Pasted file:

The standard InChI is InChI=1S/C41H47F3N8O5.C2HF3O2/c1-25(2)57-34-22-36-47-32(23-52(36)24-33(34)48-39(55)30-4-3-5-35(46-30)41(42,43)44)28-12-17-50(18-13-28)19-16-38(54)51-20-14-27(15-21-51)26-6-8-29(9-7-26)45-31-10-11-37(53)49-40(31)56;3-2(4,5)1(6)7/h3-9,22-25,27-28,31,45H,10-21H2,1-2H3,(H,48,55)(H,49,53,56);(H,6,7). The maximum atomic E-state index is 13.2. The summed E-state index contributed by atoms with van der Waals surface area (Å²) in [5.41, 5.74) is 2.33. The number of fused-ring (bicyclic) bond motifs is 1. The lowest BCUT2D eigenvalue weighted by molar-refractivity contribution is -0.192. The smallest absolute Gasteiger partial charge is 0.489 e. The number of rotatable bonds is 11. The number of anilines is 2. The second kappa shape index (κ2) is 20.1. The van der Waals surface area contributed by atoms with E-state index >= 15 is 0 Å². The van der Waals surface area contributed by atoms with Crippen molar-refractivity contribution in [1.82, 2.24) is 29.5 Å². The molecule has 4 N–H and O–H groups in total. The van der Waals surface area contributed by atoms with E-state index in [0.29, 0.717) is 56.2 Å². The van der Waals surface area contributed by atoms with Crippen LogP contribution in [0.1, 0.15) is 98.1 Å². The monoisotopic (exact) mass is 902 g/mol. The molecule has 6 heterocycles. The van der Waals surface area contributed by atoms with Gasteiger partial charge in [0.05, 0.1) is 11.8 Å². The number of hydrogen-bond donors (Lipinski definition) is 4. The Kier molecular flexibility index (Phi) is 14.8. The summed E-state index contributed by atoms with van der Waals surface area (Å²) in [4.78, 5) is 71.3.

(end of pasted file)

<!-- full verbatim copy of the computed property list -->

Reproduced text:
The standard InChI is InChI=1S/C41H47F3N8O5.C2HF3O2/c1-25(2)57-34-22-36-47-32(23-52(36)24-33(34)48-39(55)30-4-3-5-35(46-30)41(42,43)44)28-12-17-50(18-13-28)19-16-38(54)51-20-14-27(15-21-51)26-6-8-29(9-7-26)45-31-10-11-37(53)49-40(31)56;3-2(4,5)1(6)7/h3-9,22-25,27-28,31,45H,10-21H2,1-2H3,(H,48,55)(H,49,53,56);(H,6,7). The maximum atomic E-state index is 13.2. The summed E-state index contributed by atoms with van der Waals surface area (Å²) in [5.41, 5.74) is 2.33. The number of fused-ring (bicyclic) bond motifs is 1. The lowest BCUT2D eigenvalue weighted by molar-refractivity contribution is -0.192. The smallest absolute Gasteiger partial charge is 0.489 e. The number of rotatable bonds is 11. The number of anilines is 2. The second kappa shape index (κ2) is 20.1. The van der Waals surface area contributed by atoms with E-state index >= 15 is 0 Å². The van der Waals surface area contributed by atoms with Crippen molar-refractivity contribution in [1.82, 2.24) is 29.5 Å². The molecule has 4 N–H and O–H groups in total. The van der Waals surface area contributed by atoms with E-state index in [0.29, 0.717) is 56.2 Å². The van der Waals surface area contributed by atoms with Crippen LogP contribution in [0.1, 0.15) is 98.1 Å². The monoisotopic (exact) mass is 902 g/mol. The molecule has 6 heterocycles. The van der Waals surface area contributed by atoms with Gasteiger partial charge in [0.05, 0.1) is 11.8 Å². The number of hydrogen-bond donors (Lipinski definition) is 4. The Kier molecular flexibility index (Phi) is 14.8. The summed E-state index contributed by atoms with van der Waals surface area (Å²) in [4.78, 5) is 71.3.